• by Pigman Location: Seven Springs on Jan 16, 2012 at 08:01 AM
    What does the Confederate flag have to do Dr KIng day ? Today is Robert E Lees birthday it should fly !
  • by Bill Location: ENC on Jan 5, 2012 at 05:19 AM
    This so called Rev now joins the ranks with Jerry Farwell that owns a shoping center that has a building that sells alcohol. Guess he is creating sinners so he can save them on Sunday!
  • by ace Location: j ville on Jan 5, 2012 at 05:17 AM
    I believe in the seperation of church and state but when a church owns a building, business or other profit making enterprise then the church should dissolve their ownership or pay taxes just like everyone else.
  • by pete Location: grifton on Jan 4, 2012 at 06:23 PM
    Is a black racist any better off in GODS eyes than a white racist? both will stand before the judgement throne one day.OH! someone who preaches racial hatred is not a man of GOD.
  • by Formerly O.L.I. Location: ENC on Jan 4, 2012 at 02:39 PM
    I'm a 70's white child, and I would never shop a store full of hateful, evil, cheap products like that one.
  • by anonymous on Jan 3, 2012 at 06:48 PM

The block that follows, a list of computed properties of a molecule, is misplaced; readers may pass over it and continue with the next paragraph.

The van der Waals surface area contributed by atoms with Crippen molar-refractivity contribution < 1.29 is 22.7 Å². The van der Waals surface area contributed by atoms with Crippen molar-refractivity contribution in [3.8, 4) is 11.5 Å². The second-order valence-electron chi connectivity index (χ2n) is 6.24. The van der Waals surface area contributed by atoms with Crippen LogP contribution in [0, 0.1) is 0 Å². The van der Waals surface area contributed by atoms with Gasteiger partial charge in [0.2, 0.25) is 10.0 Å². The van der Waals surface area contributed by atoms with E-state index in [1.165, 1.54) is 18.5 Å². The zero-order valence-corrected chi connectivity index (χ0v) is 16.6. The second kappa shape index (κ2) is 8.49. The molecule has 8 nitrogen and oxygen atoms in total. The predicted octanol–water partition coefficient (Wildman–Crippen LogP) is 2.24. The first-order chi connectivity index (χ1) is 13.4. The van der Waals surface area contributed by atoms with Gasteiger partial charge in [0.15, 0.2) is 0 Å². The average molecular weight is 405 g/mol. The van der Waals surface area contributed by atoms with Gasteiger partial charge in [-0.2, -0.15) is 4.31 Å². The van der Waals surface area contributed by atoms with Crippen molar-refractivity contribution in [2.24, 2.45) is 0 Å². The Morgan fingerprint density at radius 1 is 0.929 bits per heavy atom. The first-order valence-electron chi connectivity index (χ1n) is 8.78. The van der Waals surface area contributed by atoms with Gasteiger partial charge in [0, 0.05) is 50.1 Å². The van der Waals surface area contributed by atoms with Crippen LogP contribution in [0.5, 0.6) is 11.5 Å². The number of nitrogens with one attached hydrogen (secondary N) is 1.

They may own building but if deed states the store can stay there til guying running it dies how does the reverend think he's gonna close it? Guess he' ll be back in court which he will lose! Guess he's not the brightes
  • by anonymous on Jan 3, 2012 at 06:47 PM
    They may own building but if deed states the store can stay there til guying running it dies how does the reverend think he's gonna close it? Guess he' ll be back in court which he will lose! Guess he's not the brightes
  • by 40some on Jan 3, 2012 at 06:30 PM
    That's great. I think that a place that has represented oppression and hatred for so many years should become a church for those it offended so long. The klansman that gave them the building, is now a free man, living a life free of hatred and resentment I hope.
  • by Anonymous on Jan 3, 2012 at 03:40 PM
    WITN....Really? Isn't there enough racial hate on this board for you to post this story? Is that what you thrive on?
  • by Proud Of My Heritage on Jan 3, 2012 at 03:16 PM
    I'm proud of my heritage. If blacks can be proud, why can't whites be proud? The KKK wasn't something MY family was involved in, but I'm sure we benefitted from them being around in the "early days".